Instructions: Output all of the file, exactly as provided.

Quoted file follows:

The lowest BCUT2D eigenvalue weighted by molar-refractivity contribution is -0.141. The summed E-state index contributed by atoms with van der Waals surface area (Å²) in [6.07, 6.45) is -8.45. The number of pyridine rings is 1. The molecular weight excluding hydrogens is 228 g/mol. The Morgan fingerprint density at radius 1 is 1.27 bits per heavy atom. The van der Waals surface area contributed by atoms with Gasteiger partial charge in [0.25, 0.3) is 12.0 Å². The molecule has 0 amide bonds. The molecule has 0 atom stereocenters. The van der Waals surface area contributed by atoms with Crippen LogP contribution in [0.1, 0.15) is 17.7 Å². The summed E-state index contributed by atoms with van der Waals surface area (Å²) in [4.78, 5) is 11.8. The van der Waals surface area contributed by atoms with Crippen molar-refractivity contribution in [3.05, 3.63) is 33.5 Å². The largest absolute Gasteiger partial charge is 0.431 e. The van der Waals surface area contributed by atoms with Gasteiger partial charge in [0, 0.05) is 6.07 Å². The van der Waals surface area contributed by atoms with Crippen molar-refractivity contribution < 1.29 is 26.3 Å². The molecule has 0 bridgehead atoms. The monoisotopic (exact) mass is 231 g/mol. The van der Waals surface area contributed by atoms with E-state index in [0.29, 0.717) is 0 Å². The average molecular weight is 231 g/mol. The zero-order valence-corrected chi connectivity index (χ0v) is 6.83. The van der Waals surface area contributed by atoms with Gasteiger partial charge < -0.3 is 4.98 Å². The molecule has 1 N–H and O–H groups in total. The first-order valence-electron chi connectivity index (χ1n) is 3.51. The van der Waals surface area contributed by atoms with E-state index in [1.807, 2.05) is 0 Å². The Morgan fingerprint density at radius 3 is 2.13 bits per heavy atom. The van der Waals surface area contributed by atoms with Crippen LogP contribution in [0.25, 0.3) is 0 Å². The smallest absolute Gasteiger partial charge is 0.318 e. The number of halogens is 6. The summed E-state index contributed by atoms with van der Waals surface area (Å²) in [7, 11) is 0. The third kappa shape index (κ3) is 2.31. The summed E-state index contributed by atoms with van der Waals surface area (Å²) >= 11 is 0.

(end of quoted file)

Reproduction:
The lowest BCUT2D eigenvalue weighted by molar-refractivity contribution is -0.141. The summed E-state index contributed by atoms with van der Waals surface area (Å²) in [6.07, 6.45) is -8.45. The number of pyridine rings is 1. The molecular weight excluding hydrogens is 228 g/mol. The Morgan fingerprint density at radius 1 is 1.27 bits per heavy atom. The van der Waals surface area contributed by atoms with Gasteiger partial charge in [0.25, 0.3) is 12.0 Å². The molecule has 0 amide bonds. The molecule has 0 atom stereocenters. The van der Waals surface area contributed by atoms with Crippen LogP contribution in [0.1, 0.15) is 17.7 Å². The summed E-state index contributed by atoms with van der Waals surface area (Å²) in [4.78, 5) is 11.8. The van der Waals surface area contributed by atoms with Crippen molar-refractivity contribution in [3.05, 3.63) is 33.5 Å². The largest absolute Gasteiger partial charge is 0.431 e. The van der Waals surface area contributed by atoms with Gasteiger partial charge in [0, 0.05) is 6.07 Å². The van der Waals surface area contributed by atoms with Crippen molar-refractivity contribution < 1.29 is 26.3 Å². The molecule has 0 bridgehead atoms. The monoisotopic (exact) mass is 231 g/mol. The van der Waals surface area contributed by atoms with E-state index in [0.29, 0.717) is 0 Å². The average molecular weight is 231 g/mol. The zero-order valence-corrected chi connectivity index (χ0v) is 6.83. The van der Waals surface area contributed by atoms with Gasteiger partial charge < -0.3 is 4.98 Å². The molecule has 1 N–H and O–H groups in total. The first-order valence-electron chi connectivity index (χ1n) is 3.51. The van der Waals surface area contributed by atoms with E-state index in [1.807, 2.05) is 0 Å². The Morgan fingerprint density at radius 3 is 2.13 bits per heavy atom. The van der Waals surface area contributed by atoms with Crippen LogP contribution in [0.25, 0.3) is 0 Å². The smallest absolute Gasteiger partial charge is 0.318 e. The number of halogens is 6. The summed E-state index contributed by atoms with van der Waals surface area (Å²) in [7, 11) is 0. The third kappa shape index (κ3) is 2.31. The summed E-state index contributed by atoms with van der Waals surface area (Å²) >= 11 is 0.